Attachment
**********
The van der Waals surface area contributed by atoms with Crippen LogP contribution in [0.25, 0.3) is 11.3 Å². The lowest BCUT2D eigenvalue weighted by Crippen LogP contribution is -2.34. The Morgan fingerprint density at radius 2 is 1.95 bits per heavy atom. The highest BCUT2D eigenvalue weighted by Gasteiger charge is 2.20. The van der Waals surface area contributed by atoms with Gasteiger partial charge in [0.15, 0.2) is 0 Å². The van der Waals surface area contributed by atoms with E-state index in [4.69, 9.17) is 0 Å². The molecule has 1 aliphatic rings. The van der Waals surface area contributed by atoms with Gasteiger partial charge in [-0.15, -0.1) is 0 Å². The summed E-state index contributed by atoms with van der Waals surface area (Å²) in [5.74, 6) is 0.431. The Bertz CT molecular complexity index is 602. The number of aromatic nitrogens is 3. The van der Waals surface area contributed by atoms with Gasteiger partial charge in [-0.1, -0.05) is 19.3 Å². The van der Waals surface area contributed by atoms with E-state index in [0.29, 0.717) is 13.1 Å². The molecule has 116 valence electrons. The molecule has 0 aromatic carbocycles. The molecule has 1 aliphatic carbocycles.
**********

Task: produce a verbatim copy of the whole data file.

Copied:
The van der Waals surface area contributed by atoms with Crippen LogP contribution in [0.25, 0.3) is 11.3 Å². The lowest BCUT2D eigenvalue weighted by Crippen LogP contribution is -2.34. The Morgan fingerprint density at radius 2 is 1.95 bits per heavy atom. The highest BCUT2D eigenvalue weighted by Gasteiger charge is 2.20. The van der Waals surface area contributed by atoms with Gasteiger partial charge in [0.15, 0.2) is 0 Å². The van der Waals surface area contributed by atoms with E-state index in [4.69, 9.17) is 0 Å². The molecule has 1 aliphatic rings. The van der Waals surface area contributed by atoms with Gasteiger partial charge in [-0.15, -0.1) is 0 Å². The summed E-state index contributed by atoms with van der Waals surface area (Å²) in [5.74, 6) is 0.431. The Bertz CT molecular complexity index is 602. The number of aromatic nitrogens is 3. The van der Waals surface area contributed by atoms with Gasteiger partial charge in [-0.1, -0.05) is 19.3 Å². The van der Waals surface area contributed by atoms with E-state index in [0.29, 0.717) is 13.1 Å². The molecule has 116 valence electrons. The molecule has 0 aromatic carbocycles. The molecule has 1 aliphatic carbocycles.